A National Audit Office review of the regime for overseeing markets and enforcing competition law in the UK has found that it is generally effective and well regarded by comparison with international equivalents. However, the NAO has found that the competition system as a whole must still address a number of challenges to function as intended.

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Responsibility for the competition regime rests with a number of bodies, but the principal competition bodies in the UK are the Office of Fair Trading and the Competition Commission. Sector regulators such as Ofgem and Ofwat also have competition powers. The direct cost of the competition regime is calculated to be about £27 million each year.

While the performance of the separate bodies is well regarded, the NAO has identified four key issues which ought to be addressed as the system develops.

First, the competition system relies on case law and precedent. However, to date, most sector regulators have used their powers sparingly. The NAO recommends the Government consider if the incentives for regulators to use their competition powers are appropriate given the need to establish the body of case law which is required in an effective competition system.

Secondly, the process of enforcing competition law itself is often lengthy and most decisions are appealed against. There is a risk that the length, and uncertainty of outcome of the enforcement and appeals processes may reduce the appetite of the authorities for using their competition enforcement powers. The NAO recommends the Government should review whether progress in the development of the body of case law has been adversely impacted by these factors.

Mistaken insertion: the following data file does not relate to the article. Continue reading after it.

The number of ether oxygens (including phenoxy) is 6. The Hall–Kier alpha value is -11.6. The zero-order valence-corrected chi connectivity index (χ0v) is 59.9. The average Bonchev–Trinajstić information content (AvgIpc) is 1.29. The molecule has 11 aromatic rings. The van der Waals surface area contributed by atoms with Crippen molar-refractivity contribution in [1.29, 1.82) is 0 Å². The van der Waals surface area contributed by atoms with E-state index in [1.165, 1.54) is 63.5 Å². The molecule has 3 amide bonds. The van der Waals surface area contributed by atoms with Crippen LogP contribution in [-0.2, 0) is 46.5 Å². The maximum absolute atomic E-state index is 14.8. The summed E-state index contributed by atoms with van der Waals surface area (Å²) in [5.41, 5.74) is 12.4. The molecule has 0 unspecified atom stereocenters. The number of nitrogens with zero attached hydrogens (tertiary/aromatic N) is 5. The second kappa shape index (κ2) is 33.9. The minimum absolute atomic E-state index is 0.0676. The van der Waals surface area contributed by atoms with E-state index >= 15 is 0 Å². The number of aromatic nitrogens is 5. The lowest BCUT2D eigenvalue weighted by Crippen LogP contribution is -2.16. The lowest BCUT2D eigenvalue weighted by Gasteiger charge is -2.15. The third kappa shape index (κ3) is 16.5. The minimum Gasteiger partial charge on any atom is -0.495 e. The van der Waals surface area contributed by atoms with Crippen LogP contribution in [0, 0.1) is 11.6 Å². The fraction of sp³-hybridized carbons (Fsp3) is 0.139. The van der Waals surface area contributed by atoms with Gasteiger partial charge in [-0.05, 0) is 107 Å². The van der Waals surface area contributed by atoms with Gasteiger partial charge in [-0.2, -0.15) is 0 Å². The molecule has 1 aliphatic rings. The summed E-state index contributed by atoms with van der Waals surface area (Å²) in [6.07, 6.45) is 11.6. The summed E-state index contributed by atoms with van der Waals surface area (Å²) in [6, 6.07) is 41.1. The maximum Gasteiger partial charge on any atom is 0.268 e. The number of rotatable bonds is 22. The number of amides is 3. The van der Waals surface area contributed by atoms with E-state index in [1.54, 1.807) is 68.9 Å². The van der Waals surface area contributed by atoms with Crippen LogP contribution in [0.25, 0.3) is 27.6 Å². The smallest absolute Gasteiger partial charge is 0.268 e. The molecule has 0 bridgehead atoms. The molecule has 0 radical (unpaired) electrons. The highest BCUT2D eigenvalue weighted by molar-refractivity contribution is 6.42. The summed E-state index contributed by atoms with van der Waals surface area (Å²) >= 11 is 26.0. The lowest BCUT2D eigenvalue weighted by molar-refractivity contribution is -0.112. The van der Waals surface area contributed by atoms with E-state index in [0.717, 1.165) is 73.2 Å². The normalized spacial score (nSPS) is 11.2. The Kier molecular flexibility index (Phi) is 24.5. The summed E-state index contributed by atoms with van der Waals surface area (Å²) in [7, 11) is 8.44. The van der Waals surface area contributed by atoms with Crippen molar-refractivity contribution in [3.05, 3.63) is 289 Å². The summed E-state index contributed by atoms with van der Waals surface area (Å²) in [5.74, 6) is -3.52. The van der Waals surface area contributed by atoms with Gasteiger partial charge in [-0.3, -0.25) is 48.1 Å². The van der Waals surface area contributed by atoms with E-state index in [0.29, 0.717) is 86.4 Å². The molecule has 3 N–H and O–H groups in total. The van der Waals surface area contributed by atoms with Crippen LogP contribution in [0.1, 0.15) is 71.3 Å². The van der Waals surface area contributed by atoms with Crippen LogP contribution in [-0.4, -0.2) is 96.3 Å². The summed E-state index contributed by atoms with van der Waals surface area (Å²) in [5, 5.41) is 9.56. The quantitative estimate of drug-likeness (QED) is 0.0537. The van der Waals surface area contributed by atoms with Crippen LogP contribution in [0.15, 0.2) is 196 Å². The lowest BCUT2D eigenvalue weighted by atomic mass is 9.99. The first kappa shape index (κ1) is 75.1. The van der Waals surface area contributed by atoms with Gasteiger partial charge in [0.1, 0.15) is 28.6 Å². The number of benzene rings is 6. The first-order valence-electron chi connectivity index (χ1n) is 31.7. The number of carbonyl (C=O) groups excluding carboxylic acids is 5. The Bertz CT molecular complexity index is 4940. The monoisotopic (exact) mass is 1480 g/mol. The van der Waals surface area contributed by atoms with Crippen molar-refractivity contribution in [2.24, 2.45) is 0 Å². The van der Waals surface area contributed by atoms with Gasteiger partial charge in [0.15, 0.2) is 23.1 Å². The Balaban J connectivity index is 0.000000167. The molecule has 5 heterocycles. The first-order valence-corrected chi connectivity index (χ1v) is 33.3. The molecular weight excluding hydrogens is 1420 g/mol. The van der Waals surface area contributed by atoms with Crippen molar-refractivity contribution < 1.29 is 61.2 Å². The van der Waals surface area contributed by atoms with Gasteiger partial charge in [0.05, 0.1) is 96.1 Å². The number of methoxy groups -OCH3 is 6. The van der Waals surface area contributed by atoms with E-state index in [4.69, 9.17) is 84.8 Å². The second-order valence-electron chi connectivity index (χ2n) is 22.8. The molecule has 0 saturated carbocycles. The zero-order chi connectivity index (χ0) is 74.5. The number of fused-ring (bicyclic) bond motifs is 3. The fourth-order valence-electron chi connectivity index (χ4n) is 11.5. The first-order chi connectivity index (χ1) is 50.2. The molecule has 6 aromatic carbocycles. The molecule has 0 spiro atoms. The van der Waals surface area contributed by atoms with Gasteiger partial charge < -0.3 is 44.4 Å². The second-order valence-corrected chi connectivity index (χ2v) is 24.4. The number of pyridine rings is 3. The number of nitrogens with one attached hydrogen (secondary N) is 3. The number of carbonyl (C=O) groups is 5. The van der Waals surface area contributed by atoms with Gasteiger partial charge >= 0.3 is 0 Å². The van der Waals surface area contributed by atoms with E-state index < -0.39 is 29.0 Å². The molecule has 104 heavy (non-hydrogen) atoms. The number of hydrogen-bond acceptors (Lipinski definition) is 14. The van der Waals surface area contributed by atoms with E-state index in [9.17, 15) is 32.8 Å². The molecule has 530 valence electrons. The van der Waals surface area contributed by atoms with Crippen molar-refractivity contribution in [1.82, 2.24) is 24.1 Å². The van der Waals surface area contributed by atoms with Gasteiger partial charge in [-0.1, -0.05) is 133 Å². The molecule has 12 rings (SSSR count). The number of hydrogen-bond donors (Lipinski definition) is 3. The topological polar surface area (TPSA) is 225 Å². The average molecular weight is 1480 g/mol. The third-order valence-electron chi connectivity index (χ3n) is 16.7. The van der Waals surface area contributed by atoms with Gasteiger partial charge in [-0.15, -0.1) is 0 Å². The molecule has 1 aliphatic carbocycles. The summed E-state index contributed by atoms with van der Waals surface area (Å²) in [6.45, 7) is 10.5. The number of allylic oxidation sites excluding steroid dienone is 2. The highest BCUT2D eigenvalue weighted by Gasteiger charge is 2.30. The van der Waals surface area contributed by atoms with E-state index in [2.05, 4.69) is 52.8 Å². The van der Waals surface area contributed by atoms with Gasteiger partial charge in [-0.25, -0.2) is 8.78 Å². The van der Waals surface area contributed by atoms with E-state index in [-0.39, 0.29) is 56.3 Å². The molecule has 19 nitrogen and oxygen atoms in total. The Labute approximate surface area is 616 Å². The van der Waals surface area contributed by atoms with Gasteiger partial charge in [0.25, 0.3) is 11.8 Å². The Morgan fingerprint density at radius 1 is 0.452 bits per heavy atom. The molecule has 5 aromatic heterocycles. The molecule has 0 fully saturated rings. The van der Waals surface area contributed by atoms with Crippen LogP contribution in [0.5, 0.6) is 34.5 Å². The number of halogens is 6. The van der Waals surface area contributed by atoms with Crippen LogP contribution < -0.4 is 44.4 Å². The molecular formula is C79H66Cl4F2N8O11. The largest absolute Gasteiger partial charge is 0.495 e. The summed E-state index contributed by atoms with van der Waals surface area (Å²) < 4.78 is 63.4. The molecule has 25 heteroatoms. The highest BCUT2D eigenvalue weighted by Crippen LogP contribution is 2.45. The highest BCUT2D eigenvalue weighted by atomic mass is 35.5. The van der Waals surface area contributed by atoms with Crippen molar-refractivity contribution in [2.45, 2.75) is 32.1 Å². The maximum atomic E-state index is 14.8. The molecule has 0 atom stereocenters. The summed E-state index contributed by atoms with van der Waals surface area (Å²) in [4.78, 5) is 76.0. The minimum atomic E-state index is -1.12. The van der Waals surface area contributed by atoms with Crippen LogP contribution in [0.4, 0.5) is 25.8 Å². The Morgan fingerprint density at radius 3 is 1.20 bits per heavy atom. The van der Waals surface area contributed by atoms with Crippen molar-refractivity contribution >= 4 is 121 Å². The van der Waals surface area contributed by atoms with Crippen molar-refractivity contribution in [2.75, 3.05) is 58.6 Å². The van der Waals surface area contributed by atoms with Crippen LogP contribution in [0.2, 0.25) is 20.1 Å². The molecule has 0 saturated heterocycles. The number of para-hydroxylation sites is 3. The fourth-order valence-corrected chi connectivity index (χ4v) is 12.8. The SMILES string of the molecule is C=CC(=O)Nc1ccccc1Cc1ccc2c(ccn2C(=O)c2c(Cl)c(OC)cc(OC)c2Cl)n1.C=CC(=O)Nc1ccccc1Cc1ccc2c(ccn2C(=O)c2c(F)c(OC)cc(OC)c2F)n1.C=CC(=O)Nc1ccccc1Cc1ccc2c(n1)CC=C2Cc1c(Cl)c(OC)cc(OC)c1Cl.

Thirdly, the bodies have not referred markets to the Competition Commission as much as expected. In future the NAO considers the Government should adopt a presumption that all Regulators should actively consider using their powers to make market investigation references on a regular basis.

Finally, the competition system comprises several bodies and work flows unevenly between them. The NAO has called on the Government to consider if arrangements could be made to allow resources to flow around the system and between organisations more easily.

"The UK competition arrangements are highly regarded around the world. There is, however, evidence that industry regulators have not generated the level of competition cases necessary to develop the body of case law and experience that is the hallmark of a modern competition regime, and that potential benefits for consumers are not being fully realised."

Amyas Morse, head of the National Audit Office


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